Developers' great escape as planners allow schemes to go ahead with no affordable housing at all

Camden also misses out on payments in lieu

Sunday, 9th May 2021 — By Tom Foot

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The Hoo

TWO developers have been given the green light to construct private housing projects in Camden without making any contribution to affordable housing at all.

The council’s planning committee on Thursday approved two separate schemes: one at the former NHS-owned flagship Hoo building in Lyndhurst Gardens, Hampstead, and another at a site in Finchley Road.

Developers who successfully argue affordable housing cannot be included in a proposed scheme because of design restraints or prohibitive cost factors normally make a financial contribution.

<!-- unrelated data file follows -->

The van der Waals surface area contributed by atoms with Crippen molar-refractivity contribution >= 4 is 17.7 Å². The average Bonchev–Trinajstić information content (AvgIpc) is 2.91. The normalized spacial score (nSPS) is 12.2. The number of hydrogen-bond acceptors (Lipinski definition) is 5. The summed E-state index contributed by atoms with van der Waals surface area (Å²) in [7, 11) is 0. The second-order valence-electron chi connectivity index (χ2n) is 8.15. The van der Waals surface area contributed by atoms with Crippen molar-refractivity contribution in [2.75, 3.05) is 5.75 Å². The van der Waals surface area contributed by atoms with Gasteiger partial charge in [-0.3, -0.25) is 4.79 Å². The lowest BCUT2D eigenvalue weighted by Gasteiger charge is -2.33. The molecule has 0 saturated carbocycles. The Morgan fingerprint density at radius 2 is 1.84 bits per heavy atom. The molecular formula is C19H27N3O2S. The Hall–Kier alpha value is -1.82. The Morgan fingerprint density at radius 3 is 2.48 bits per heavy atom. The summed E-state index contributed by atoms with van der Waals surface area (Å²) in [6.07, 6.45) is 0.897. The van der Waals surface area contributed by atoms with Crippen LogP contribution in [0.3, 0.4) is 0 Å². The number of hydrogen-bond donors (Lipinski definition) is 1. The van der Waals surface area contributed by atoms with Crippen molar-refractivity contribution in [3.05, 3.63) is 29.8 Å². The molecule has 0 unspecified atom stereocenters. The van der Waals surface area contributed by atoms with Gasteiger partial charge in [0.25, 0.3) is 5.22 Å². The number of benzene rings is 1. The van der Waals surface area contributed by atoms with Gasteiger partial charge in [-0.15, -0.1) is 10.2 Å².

But both projects were approved without homes or contributions being made.

These should have amounted to more than £3million to help fund schemes elsewhere in the borough. It has led to questions about the strength of Camden’s planning policies and how they are being applied.

Councillor Oliver Cooper, the leader of the Conservatives, said: “National planning law is clear that councils are only required to consider viability assessments in exceptional circumstances.

“But there was nothing exceptional about these applications – they were ordinary applications where Camden has simply allowed the developer off the hook. It is outrageous for councillors to just write off such a gigantic sum of money.”